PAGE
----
Senate President Pro Tem Donald E. Williams Jr. testifying against a bill that he says would erode the Freedom of Information Act.
In testimony delivered in quick succession Monday to two legislative committees, Senate President Pro Tem Donald E. Williams Jr., D-Brooklyn, strongly condemned post-Newtown legislation that would restrict public access to 9-1-1 recordings, police photographs and names of witnesses in drug or violent crimes.
“If enacted, this would result in an unprecedented denial of previously available information, with no necessary relation to witnesses being threatened or endangered, and no relation to the security of an investigation,” Williams said. “It is a suppression of information for its own sake.”
It was just one opinion, but it came from the only leader who can single-handedly block legislation from coming to a vote in the Senate. Williams made a point of testifying before both committees where two similar bills are pending.
The legislation was produced by a legislative task force on victim privacy that was created last year as the families of some victims of the Newtown school shooting asked that photographs of the crime scene be forever kept secret.
The law passed last year allows authorities to withhold "a photograph, film, video or digital or other visual image depicting the victim of a homicide, to the extent that such record could reasonably be expected to constitute an unwarranted invasion of the personal privacy of the victim or the victim's surviving family members."
Williams, a lawyer who was a radio reporter before attending law school, said the legislation, proposed by a task force created after Newtown to protect the privacy of crime victims and their families, suffered from flaws in drafting and contradictions in logic.
The legislation virtually guarantees that the release of 9-1-1 recordings in homicides would be delayed as “unwarranted invasions of privacy” at the discretion of law enforcement or victims’ families, but they eventually would be released under current case law.
The Connecticut Supreme Court has ruled that public information can be withheld for privacy reasons only if it does not pertain to a legitimate matter of public concern and if release of the information would be highly offensive to a reasonable person.
By definition, Williams said, any homicide would be a legitimate matter of public concern.
Sen. Leonard A. Fasano, R-North Haven, who was a member of the task force, defended the legislation as an attempt to balance privacy interests against the public's right to know.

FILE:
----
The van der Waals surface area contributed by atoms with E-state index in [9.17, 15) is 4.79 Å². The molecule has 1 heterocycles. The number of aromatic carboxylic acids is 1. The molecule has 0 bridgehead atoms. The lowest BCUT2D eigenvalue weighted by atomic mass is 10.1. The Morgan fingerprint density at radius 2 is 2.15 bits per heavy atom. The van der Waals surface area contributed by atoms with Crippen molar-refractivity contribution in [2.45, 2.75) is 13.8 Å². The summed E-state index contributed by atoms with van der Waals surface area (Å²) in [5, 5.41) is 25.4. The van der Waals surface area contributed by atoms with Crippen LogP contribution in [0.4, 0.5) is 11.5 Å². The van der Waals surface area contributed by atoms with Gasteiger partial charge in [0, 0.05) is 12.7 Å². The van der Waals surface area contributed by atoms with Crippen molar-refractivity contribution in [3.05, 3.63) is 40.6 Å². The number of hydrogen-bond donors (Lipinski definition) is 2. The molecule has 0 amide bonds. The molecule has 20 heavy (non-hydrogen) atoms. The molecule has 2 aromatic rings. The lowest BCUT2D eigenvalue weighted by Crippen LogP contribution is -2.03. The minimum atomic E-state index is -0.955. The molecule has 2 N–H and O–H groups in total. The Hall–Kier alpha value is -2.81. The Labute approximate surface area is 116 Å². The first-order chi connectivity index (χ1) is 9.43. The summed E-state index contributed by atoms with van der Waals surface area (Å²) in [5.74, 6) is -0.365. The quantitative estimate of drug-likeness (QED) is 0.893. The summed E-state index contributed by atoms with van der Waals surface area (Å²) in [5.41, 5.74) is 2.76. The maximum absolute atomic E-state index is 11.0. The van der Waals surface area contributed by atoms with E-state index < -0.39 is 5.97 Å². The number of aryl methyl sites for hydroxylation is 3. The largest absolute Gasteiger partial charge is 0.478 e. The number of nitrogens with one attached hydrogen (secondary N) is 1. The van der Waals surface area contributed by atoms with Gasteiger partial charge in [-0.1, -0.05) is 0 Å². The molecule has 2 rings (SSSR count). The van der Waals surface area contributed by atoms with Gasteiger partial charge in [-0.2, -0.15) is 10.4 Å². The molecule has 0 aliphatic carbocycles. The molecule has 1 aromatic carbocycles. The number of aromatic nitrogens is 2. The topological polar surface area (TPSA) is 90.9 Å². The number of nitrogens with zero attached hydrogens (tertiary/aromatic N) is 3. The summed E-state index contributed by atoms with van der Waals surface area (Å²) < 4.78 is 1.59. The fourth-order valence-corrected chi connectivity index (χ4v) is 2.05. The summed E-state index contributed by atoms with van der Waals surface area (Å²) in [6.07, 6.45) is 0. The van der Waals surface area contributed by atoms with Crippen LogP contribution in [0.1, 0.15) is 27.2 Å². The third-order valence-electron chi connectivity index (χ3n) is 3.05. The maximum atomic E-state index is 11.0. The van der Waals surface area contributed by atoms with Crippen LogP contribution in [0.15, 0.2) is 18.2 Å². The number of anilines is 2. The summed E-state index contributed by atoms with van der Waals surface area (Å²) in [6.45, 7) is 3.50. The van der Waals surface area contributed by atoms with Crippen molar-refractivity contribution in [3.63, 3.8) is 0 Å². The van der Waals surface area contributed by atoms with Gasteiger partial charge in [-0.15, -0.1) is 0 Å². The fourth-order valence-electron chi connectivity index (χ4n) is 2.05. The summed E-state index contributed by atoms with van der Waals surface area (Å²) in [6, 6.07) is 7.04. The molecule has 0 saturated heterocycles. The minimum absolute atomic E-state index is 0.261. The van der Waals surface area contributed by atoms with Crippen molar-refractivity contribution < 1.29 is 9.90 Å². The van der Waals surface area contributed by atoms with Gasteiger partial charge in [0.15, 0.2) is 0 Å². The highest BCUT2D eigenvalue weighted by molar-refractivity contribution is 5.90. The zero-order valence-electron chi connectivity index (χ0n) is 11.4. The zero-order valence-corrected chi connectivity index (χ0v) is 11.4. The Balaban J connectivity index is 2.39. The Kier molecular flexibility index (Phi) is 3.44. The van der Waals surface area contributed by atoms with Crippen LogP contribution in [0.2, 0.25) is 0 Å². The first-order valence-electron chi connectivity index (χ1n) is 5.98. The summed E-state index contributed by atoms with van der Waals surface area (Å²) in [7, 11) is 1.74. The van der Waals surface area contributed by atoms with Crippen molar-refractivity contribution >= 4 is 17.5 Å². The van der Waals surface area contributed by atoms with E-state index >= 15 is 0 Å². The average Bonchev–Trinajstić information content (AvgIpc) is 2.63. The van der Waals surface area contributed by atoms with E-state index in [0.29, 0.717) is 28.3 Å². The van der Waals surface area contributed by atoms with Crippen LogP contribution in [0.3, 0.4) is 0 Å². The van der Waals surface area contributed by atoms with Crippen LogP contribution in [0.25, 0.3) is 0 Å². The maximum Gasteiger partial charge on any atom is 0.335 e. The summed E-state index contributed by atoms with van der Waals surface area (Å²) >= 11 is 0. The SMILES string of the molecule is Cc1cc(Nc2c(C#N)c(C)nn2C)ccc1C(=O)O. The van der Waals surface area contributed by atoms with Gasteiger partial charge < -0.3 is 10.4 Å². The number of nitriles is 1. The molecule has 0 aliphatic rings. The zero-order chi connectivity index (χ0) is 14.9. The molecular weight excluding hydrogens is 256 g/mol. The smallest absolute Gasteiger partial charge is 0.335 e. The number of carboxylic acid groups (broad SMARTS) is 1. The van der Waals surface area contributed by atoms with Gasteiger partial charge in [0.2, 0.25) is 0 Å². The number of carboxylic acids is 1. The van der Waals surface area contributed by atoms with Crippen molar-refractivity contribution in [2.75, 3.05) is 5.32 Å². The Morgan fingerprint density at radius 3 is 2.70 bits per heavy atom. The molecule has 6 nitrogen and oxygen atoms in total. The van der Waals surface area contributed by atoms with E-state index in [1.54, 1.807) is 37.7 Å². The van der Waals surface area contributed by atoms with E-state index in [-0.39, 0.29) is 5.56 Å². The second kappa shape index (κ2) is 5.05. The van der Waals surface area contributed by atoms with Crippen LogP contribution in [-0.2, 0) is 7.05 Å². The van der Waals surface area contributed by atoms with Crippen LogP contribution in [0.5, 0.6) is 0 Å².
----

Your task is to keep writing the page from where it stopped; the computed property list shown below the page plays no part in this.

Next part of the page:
He said that 9-1-1 recordings and crime-scene photographs could be automatically viewed by the public and press, with a conditional right to seek copies.
"This structure guarantees public access to all records," Fasano said in testimony submitted to legislature's Government Administration and Elections Committee. "It is merely the reproduction of such records that would be conditional."
The Freedom of Information Commission could order the release of photos or audio that are deemed to advance a "significant public interest," Fasano said.
The bill is opposed by the Connecticut Daily Newspaper Association and the Connecticut Council on Freedom of Information, but the radio executive who was co-chairman of the task force defended it was restoring limited access to evidence taken away last year.
Don DeCesare, the president and general manager of two small AM radio stations, WLIS in Old Saybrook and WMRD in Middletown, called that an advance for freedom of information.
"The most critical of homicide crime scene materials remain unavailable to public scrutiny," he said in his written testimony.
Morgan Rueckert and Douglas P. Mahoney, two lawyers representing the families of the 26 students and staff killed at the Sandy Hook Elementary School in Newtown, submitted testimony objecting to the bill, because it would allow the photos to be viewed.
That change breaks faith with the families, they said in written testimony.
Daniel J. Klau, representing the media and the law section of the Connecticut Bar Association, said the legislation was a solution in search of a problem. Crime scene photos have been subject to the Connecticut Freedom of Information Act since 1975, but he could find no instance of such photos being printed or posted on the web as the result of an FOI request.
In the Cheshire home invasion case, where three people were brutally slain, no photos of the three victims have been published, even though they fell under the state Freedom of Information Act, he said. The limited crime scene photos that were published in that case came from evidence at trial, he said.
"Our nation’s and our state’s commitment to government transparency is reflected in a presumption that is deeply embedded in the law, namely, the presumption in favor of public access to government documents," Klau said. "The question is not whether or why a member of the public 'needs' access to government information. Rather, the question is whether the government has a compelling reason for non-disclosure that trumps the public’s presumptive right to know. Ours is a 'right to know,' not a 'need to know,' society."
(This story originally appeared at CTMirror.org, the website of The Connecticut Mirror, an independent, non-profit news organization covering government, politics, and public policy in the state.)